PHILADELPHIA, April 23, 2012 /PRNewswire/ -- The Charles David Keeling Apartments at UC San Diego have been awarded LEED-NC (Leadership in Energy and Environmental Design for New Construction) Platinum certification from the United States Green Building Council, making it the first LEED Platinum student housing in the University of California system. It is also the first new building at UC San Diego to receive a Platinum rating. The LEED certification system provides independent, third-party verification that a building was designed and built using strategies aimed at achieving high performance in key areas of human and environmental health: sustainable site development, water savings, energy efficiency, materials selection and indoor environmental quality. Platinum is the highest LEED certification level that can be achieved.
"The entire team worked mightily with the client to design every increment and system so that the complex could reach this high pinnacle," says James Timberlake, FAIA, lead design partner at KieranTimberlake, the architecture firm responsible for the project. "It is a pilot project for UC San Diego in many ways, and we hope it serves as a model for environmentally responsible student housing not only for the UC system, but for colleges and universities around the country."
Named in honor of Charles David Keeling, the American scientist whose research at Scripps Institute first alerted the world to the possibility of the human impact on global atmospheric carbon, the Apartments employ a suite of tactics to address Southern California's pressing environmental challenges of storm water management, water scarcity, and carbon emissions.
Mark Cunningham, Executive Director of Housing and Dining Services at UC San Diego said, "This is a great achievement that reflects UC San Diego's broad goal of becoming one of the most sustainable campuses in the country, and it aligns perfectly with the world-renowned research of Dr. Keeling."
The most significant reduction of energy comes from using natural cooling from ocean breezes instead of mechanical cooling. The effectiveness of the buildings' shape and arrangement to capture prevailing winds was verified through computational fluid dynamics (CFD) to analyze air movement, and wind tunnel testing was used to ensure that the window size and unit design would provide occupant comfort without using air conditioning.
Heating efficiencies are achieved by thermal mass, and by an innovative backwards constructed rainscreen and air barrier exterior wall that reduces heat loss and water vapor infiltration. Any necessary mechanical heating is provided by a localized arrangement of individually controlled radiant panels. Lighting energy demand is largely met by day lighting, and is complemented in public spaces with occupancy-controlled lighting systems. On-site renewable energy comes from a rooftop photovoltaic array. The PV system is the first at UC San Diego to be funded through San Diego Gas and Electric's innovative lease program.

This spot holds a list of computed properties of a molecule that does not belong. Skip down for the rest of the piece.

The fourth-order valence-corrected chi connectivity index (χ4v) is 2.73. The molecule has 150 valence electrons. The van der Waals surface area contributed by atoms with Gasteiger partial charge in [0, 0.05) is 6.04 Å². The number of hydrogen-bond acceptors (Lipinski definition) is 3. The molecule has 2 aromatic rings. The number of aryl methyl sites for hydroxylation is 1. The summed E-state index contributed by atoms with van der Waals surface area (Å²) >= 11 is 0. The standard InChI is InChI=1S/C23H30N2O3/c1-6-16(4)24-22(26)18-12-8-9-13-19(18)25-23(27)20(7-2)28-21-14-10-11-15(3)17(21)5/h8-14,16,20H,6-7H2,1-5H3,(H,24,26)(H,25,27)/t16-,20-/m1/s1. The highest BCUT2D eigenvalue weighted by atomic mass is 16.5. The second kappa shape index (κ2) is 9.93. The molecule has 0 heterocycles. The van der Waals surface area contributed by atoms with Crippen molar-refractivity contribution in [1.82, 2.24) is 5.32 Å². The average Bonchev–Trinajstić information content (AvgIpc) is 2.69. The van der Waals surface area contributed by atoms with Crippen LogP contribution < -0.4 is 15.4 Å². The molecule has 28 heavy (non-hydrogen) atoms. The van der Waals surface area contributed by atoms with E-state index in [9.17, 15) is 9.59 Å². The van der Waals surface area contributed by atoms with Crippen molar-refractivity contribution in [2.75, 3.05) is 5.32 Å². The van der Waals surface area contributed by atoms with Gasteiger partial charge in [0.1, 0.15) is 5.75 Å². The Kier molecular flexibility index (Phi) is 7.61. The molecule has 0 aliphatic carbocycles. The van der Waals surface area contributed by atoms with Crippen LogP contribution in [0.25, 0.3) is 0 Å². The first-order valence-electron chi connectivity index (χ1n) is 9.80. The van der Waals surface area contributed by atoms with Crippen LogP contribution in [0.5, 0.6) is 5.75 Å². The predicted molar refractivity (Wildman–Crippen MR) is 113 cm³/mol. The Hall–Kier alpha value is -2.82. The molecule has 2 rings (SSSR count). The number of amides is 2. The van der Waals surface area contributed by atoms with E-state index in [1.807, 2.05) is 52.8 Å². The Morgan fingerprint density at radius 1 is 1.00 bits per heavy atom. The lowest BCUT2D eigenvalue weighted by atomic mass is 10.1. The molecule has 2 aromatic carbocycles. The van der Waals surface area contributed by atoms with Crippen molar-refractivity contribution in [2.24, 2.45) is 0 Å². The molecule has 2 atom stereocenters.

Water, a scarce resource in Southern California that requires significant energy to transport, is managed with a comprehensive strategy of conservation and reuse. Conservation measures include water efficient landscaping and plumbing; and on-site wastewater recycling, a pilot project for the UC system, provides landscape irrigation water at grade and for the planted roof. Storm water flow into the Pacific Ocean is remediated with a system of landscape bioswales and retention basins that reduce storm water quantity, delay peak water flow, and control flooding in this region of the campus and with the added benefit of reducing erosion of fragile coastal scrub arroyos, a particularly threatened ecosystem.
"We were all challenged by UC San Diego leadership to use the campus as a 'planet first' climate research tool, to translate theory into remarkable spaces," says Martin Poirier, FASLA, the principal designer with Spurlock Poirier Landscape Architects. "They say 'it never rains in southern California', but when it does, it is torrential. Instead of flowing through a pipe to the ocean, particulate-laden storm water run-off is filtered through the landscape. This cleansing process is made visible as beautiful, ephemeral streams on the site."
The buildings provide housing for 516 students, and are constructed with highly crafted, cast-in-place concrete that is left exposed inside and out. They reinterpret the original 1960s campus architecture, which features repetitive sun control elements and a color palette tied to San Diego's coastal climate. Industrial fiberglass grating was cleverly used for sunshades and railings for its durability in marine environments, and because it does not contribute to solar heat gain. The material selections carry the long-term benefit of lower maintenance and longer replacement intervals, resulting in reduced costs and associated energy for the school.
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